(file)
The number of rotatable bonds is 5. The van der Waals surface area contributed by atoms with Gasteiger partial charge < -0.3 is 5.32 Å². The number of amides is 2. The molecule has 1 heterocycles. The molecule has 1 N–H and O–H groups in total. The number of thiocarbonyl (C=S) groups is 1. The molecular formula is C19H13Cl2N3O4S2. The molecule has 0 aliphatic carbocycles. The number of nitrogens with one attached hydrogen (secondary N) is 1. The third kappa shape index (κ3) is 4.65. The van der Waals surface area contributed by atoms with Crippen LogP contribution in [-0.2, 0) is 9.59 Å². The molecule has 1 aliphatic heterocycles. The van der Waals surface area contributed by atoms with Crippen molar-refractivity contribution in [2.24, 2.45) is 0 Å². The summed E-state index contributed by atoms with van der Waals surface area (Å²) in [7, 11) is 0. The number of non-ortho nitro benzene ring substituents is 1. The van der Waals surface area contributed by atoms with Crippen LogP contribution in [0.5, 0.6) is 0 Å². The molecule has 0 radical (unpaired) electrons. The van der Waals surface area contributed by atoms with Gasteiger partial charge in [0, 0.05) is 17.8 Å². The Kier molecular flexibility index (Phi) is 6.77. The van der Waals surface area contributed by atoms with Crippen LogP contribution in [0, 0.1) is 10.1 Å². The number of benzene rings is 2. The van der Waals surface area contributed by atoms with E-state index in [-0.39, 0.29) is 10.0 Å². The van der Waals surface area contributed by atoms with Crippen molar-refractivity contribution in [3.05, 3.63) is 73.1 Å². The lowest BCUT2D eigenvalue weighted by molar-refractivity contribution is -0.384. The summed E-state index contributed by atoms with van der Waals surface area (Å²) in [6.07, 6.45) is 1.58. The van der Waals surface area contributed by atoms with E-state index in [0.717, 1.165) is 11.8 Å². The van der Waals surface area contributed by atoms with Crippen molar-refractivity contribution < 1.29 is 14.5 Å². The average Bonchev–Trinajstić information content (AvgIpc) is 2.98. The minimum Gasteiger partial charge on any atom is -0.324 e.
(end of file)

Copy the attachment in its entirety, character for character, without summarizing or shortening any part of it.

The number of rotatable bonds is 5. The van der Waals surface area contributed by atoms with Gasteiger partial charge < -0.3 is 5.32 Å². The number of amides is 2. The molecule has 1 heterocycles. The molecule has 1 N–H and O–H groups in total. The number of thiocarbonyl (C=S) groups is 1. The molecular formula is C19H13Cl2N3O4S2. The molecule has 0 aliphatic carbocycles. The number of nitrogens with one attached hydrogen (secondary N) is 1. The third kappa shape index (κ3) is 4.65. The van der Waals surface area contributed by atoms with Crippen LogP contribution in [-0.2, 0) is 9.59 Å². The molecule has 1 aliphatic heterocycles. The van der Waals surface area contributed by atoms with Crippen molar-refractivity contribution in [2.24, 2.45) is 0 Å². The summed E-state index contributed by atoms with van der Waals surface area (Å²) in [7, 11) is 0. The number of non-ortho nitro benzene ring substituents is 1. The van der Waals surface area contributed by atoms with Crippen LogP contribution in [0.5, 0.6) is 0 Å². The molecule has 0 radical (unpaired) electrons. The van der Waals surface area contributed by atoms with Gasteiger partial charge in [0, 0.05) is 17.8 Å². The Kier molecular flexibility index (Phi) is 6.77. The van der Waals surface area contributed by atoms with Crippen LogP contribution in [0, 0.1) is 10.1 Å². The number of benzene rings is 2. The van der Waals surface area contributed by atoms with E-state index in [-0.39, 0.29) is 10.0 Å². The van der Waals surface area contributed by atoms with Crippen molar-refractivity contribution in [3.05, 3.63) is 73.1 Å². The lowest BCUT2D eigenvalue weighted by molar-refractivity contribution is -0.384. The summed E-state index contributed by atoms with van der Waals surface area (Å²) in [6.07, 6.45) is 1.58. The van der Waals surface area contributed by atoms with E-state index in [0.717, 1.165) is 11.8 Å². The van der Waals surface area contributed by atoms with Crippen molar-refractivity contribution < 1.29 is 14.5 Å². The average Bonchev–Trinajstić information content (AvgIpc) is 2.98. The minimum Gasteiger partial charge on any atom is -0.324 e.